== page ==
- Where do you store the file-based backup having the issue?

    - What locations did you try to restore this file-based backup to?

    - What happens when you try to delete the restored files and\or folders? Do you receive any error messages when you try to delete them?

    - Describe the way you created\restored this particular backup archive in more details. Did you adjust backup archive creation\restoration options in any way?

    Thank you.
    --
    Alexey Popov
     
  3. Menorcaman

    Menorcaman Retired Moderator

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    Hi Christopher,

    Very strange. I too have tested your scenario and am unable to replicate the problem.

    Perhaps the problem is related to your Adobe Reader so might be worth trying the following (copied from the University of Sidney Library website):

    Regards
     
  4. cequi

    cequi Registered Member

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    I *AM* having the same problem Christopher describes.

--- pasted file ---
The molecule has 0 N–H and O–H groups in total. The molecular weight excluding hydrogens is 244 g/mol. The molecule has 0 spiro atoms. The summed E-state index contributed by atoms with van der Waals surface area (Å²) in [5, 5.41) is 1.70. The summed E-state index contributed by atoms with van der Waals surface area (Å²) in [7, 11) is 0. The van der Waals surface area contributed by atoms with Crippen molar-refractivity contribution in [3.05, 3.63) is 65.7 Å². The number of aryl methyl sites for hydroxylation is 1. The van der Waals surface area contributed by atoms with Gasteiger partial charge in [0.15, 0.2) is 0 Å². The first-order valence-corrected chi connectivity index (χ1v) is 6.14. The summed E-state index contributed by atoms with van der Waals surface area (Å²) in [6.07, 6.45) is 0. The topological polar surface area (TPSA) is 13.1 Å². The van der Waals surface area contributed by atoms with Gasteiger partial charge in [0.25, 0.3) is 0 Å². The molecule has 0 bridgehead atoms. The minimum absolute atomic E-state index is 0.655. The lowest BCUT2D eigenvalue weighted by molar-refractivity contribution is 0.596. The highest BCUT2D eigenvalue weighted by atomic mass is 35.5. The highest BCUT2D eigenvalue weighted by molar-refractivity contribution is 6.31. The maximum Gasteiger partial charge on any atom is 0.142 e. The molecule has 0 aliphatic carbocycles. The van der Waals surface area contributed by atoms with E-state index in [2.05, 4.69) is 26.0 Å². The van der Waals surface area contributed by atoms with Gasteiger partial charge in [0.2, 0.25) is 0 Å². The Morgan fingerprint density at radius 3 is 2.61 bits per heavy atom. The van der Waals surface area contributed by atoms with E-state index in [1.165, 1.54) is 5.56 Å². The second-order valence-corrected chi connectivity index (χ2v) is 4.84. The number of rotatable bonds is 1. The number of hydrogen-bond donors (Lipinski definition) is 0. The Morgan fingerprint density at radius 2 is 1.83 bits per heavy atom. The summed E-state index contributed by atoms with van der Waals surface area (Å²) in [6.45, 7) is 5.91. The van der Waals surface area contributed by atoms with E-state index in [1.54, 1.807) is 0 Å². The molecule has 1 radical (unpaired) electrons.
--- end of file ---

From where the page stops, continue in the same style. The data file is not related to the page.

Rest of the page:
TrueImage Home 9.0 Build 3677, booting from Rescue Disk, results in the "File or Directory is corrupt and unreadable" error.

    One slight difference from Christopher's post.

    My file was a small text file (732 bytes), so I don't think it's a size issue.

    Also, it's the final directory in the tree that TI (from Rescue Media) has problems with. Mine created the 'Drive(C)', 'Documents and Settings' and %userprofile% ('cuequi' in my case), but it is the 'Desktop' directory in which the file actually resides that is corrupt.

    Another interesting point... If you use the Rescue Media to do a Backup, you ***CAN*** see the file you restored in the directory XP thinks is corrupt.